Cultram. [He was made a papal chaplain in 1402 and again
granted an indulgence in Sept. 1403. Cal. Papal Letters, iv, 316;
V.C.H. Cumb. ii, 167.]
The abbots during the fourteenth century were:—
Robert de Keldesik, of whom account has been given.
After his death in 1318 there is a gap which we cannot fill. We
only know that in 1318 the abbey asked for a safe conduct in view
of the new election (p. 134) and that in 1319 William, prior of
Holm, went to Scotland to treat for the liberation of the bishop of
Ely's men, captured at the battle of Myton (near Boroughbridge,
Yorks.) This and some other notices of the period we owe to
Canon James Wilson (V.C.H. Cumb. ii, 172f).
Thomas de Talkan was a monk of Holm, ordained deacon in
1319 and priest in 1320 (Bishop Halton's register). In February
1327 he was still described as monk of the abbey (p. 142) but he
was the abbot in 1330 (p. 105) and in 1332 received from
Margaret de Wigton the church of Wigton; a gift which Dr. J. R.
Magrath, following John Denton, regards as a reward for assistance
in the great lawsuit by which she recovered her inheritance (C. &
W. Trans. N.S. xix, 53). In 1336 Thomas as abbot made presentation to the church of Dronnok (Dornock near Annan) granted to
the abbey by King Edward Balliol, and to Wigton church. A
cast of a seal attributed to him is in the British Museum (Seals
3290), representing the abbot under a canopy, holding a pastoral
staff and a book, with legend SIGILLUM ABBA[tis de] HOLMCOLTRAM.
Robert de Southaik (Sothayk or Sitthayk) must have been of
the family de Southaik, originally of Southwick in Galloway
(Register nos. 131, 132). A namesake was ordained acolite at
Carlisle in 1317, but certainly earlier was the man who was
Official of Carlisle in 1303 (Bishop Halton's reg.) and about 1335
and 1341, and Vicar General in 1353 (C. & W. Trans. N.S. xi, III,
113). He was presented by Carlisle priory to the rectory of
Bewcastle in 1306, ordained deacon in 1310, and acted as proctor
at York for the bishop of Carlisle in 1314 (Bp. Halton's Reg.). In
this Register he is named (no. 115b) as rector of Bewcastle and
arbitrator in company with Richard de Resindon at a date not
stated but probably 1334–50. The abbot is named on July 5,
1351, when the Pope at Avignon granted him leave to eat flesh on
lawful days in consideration of his weakness through labour and
sickness (Papal petitions i, 215). If the abbot was Official in
1303, he was then seventy or older, but he seems to have
lived on for another ten years or more. In 1362 he occurs in a
dispute with William, vicar of Wigton, about the will of William
de Bromfield (V.C.H. as above, quoting Bp. Welton's register).
Towards the end of his life he received moneys from the creditors
of Thomas Bridkirk, formerly rector of 'Stanhoe' and prebendary of Bishop Auckland, (fn. 2) who had been outlawed; and when
his successor was appointed, question arose about these moneys
(Cal. Doc. Scot. iv, 210, quoted by Rev. G. E. Gilbanks).
Robert de Rawbanks or Rabankes made his profession of
canonical obedience, 'salvo ordine meo,' to the bishop on August
24, 1365, and is named in 1379 (Bp. Appleby's register quoted in
V.C.H. Cumb. ii, 173; Cal. Doc. Scot. iv, 47). In Hilary term
1373–4 the question arose about the money of Thomas Bridekirk,
as above. In the church of Holm Cultram is part of this abbot's
grave-cover inscribed … DE RAWBANKYS ABBAS … .
Gregory (?) is known only from a case for counsel's opinion
in 1722 (see chapter XV) from which it appears that he was
believed to have petitioned Richard II to grant him a parish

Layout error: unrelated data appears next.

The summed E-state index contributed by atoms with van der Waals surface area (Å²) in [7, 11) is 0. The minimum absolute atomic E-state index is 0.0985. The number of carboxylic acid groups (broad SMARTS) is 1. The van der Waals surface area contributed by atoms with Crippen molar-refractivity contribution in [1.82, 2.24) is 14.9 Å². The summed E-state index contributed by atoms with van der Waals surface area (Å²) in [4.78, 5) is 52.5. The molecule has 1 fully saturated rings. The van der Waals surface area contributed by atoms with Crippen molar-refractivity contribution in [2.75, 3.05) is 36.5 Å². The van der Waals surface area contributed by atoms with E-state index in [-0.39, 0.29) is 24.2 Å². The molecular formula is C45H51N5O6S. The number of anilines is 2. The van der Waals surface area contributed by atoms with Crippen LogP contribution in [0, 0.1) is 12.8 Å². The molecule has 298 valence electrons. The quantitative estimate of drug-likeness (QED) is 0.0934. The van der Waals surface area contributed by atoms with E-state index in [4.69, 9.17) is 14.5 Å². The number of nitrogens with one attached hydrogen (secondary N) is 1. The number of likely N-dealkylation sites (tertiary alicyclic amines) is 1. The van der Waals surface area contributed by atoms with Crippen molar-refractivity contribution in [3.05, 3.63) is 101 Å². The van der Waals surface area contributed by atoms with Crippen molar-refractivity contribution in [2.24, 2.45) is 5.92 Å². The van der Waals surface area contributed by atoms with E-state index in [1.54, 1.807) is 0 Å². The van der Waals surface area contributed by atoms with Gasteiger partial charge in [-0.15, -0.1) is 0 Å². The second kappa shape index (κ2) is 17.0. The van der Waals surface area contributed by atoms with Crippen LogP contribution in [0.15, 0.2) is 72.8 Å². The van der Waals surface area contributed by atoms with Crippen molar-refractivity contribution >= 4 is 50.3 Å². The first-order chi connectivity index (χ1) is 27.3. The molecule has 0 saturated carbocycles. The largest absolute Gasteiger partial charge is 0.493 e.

church " whereby he might erect a parson, and the said parson
might call for tithes… The parish church of Newton Arlosh,"
it is stated, " was never made use of by the abbot nor by any since,
but only for a show to deceive the people with, that they might
have corn and hay." (Rev. G. E. Gilbanks, op. cit. 80f.) If this
transaction is that of 1411 (see p. 148) it may give a date for
From Bishop Halton's register (vol. II of this Record Series) we
gather names of monks in the abbey during the first quarter of
the fourteenth century. There were ordained:—
1302, Dec. 22; as subdeacons, brothers Stephen de Grinnisdal,
John de Hoton, William de Levington, Robert de Corkeby, John
de Werdal; as deacons, Henry de Alverton, Richard de Raby;
as priests, Thomas de Aspatrik, John de Raynington.
1303, March 2; as subdeacons, Nicholas de Pikering, Peter de
Ribbeton, Robert de Cuniton (later spelt Cumpton), Thomas de
1303, June 1; as deacons, John de Werdal, John de Hoton,
Robert de Corkeby, William de Levington, Stephen de Grinnisdal.
1305, Dec. 13; as acolites, Thomas de Wyrkinton, Gilbert de
Haverinton; as subdeacons, William de Keldesik, Thomas del
Gyl, Henry de Karleolo, Thomas de Wyrkinton, Gilbert de
1306, Feb. 26; as deacons, Peter de Ribbeton, Robert de
Cumpton, Thomas de Ribbeton; as priest, Nicholas de Pikering.
1307, Sept. 23; as deacons, William de Keldesik, Thomas del
Gyle, Henry de Karleolo, Thomas de Wyrkinton, Gilbert de
1309, March 15; as priests, William de Keldesyk, Thomas del
Gyl, Henry de Karleolo, Thomas de Wyrkinton.
1312, Dec. 23; as subdeacons, John de Crosseby, William del
Gil, William de Levington, John de Derwentwater; as deacon,
David de Denton.
1314, March 23; as subdeacons, William de Byris, Henry de
Tymperon, John de Crayssothen; as deacons, John de Crosseby,
William de Gyle, William de Levington, John de Derwentwater;
as priest, William de Denton.
1317, March 19; as subdeacons, John de Billington, Thomas
Neuton, John de Cotinham, John Hert, Robert de Linstok, Adam
de Graisothene; as priests, William de Biris, Henry de Timpauron,
John de Graisothen.
1319, Sept. 22; as deacons, John de Arderm [Arderne], Thomas
de Talkan, John de Hert, Robert de Linstok, Adam de Coupeland,
Adam de Neuby.
1320, Sept. 20; as priests, John de Arderne, Thomas de Talkan.
1324, June 9; as subdeacons, Henry de Neuton, Walter de